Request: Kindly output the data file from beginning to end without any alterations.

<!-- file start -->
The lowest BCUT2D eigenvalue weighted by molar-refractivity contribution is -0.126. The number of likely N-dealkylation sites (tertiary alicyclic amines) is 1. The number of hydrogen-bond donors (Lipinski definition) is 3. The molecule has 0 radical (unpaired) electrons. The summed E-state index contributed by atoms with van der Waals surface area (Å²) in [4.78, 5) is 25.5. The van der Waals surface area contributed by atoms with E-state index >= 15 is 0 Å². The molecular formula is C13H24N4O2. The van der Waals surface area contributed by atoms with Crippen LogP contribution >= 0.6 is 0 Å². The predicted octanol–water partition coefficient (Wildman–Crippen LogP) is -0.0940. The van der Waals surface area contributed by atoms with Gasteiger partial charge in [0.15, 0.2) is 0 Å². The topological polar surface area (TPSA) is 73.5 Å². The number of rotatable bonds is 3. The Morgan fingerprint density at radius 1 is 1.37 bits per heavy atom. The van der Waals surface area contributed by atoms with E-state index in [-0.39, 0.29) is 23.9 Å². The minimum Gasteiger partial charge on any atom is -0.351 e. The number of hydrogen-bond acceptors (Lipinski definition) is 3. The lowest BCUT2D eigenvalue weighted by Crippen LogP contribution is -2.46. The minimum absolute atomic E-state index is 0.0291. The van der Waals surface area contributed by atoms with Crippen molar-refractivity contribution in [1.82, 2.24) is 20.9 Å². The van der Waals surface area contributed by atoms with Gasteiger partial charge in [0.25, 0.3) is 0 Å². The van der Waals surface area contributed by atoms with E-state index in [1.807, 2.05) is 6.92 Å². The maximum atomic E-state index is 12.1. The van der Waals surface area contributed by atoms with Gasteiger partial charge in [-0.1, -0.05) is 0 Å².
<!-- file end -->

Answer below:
The lowest BCUT2D eigenvalue weighted by molar-refractivity contribution is -0.126. The number of likely N-dealkylation sites (tertiary alicyclic amines) is 1. The number of hydrogen-bond donors (Lipinski definition) is 3. The molecule has 0 radical (unpaired) electrons. The summed E-state index contributed by atoms with van der Waals surface area (Å²) in [4.78, 5) is 25.5. The van der Waals surface area contributed by atoms with E-state index >= 15 is 0 Å². The molecular formula is C13H24N4O2. The van der Waals surface area contributed by atoms with Crippen LogP contribution >= 0.6 is 0 Å². The predicted octanol–water partition coefficient (Wildman–Crippen LogP) is -0.0940. The van der Waals surface area contributed by atoms with Gasteiger partial charge in [0.15, 0.2) is 0 Å². The topological polar surface area (TPSA) is 73.5 Å². The number of rotatable bonds is 3. The Morgan fingerprint density at radius 1 is 1.37 bits per heavy atom. The van der Waals surface area contributed by atoms with E-state index in [-0.39, 0.29) is 23.9 Å². The minimum Gasteiger partial charge on any atom is -0.351 e. The number of hydrogen-bond acceptors (Lipinski definition) is 3. The lowest BCUT2D eigenvalue weighted by Crippen LogP contribution is -2.46. The minimum absolute atomic E-state index is 0.0291. The van der Waals surface area contributed by atoms with Crippen molar-refractivity contribution in [1.82, 2.24) is 20.9 Å². The van der Waals surface area contributed by atoms with Gasteiger partial charge in [0.25, 0.3) is 0 Å². The van der Waals surface area contributed by atoms with E-state index in [1.807, 2.05) is 6.92 Å². The maximum atomic E-state index is 12.1. The van der Waals surface area contributed by atoms with Gasteiger partial charge in [-0.1, -0.05) is 0 Å².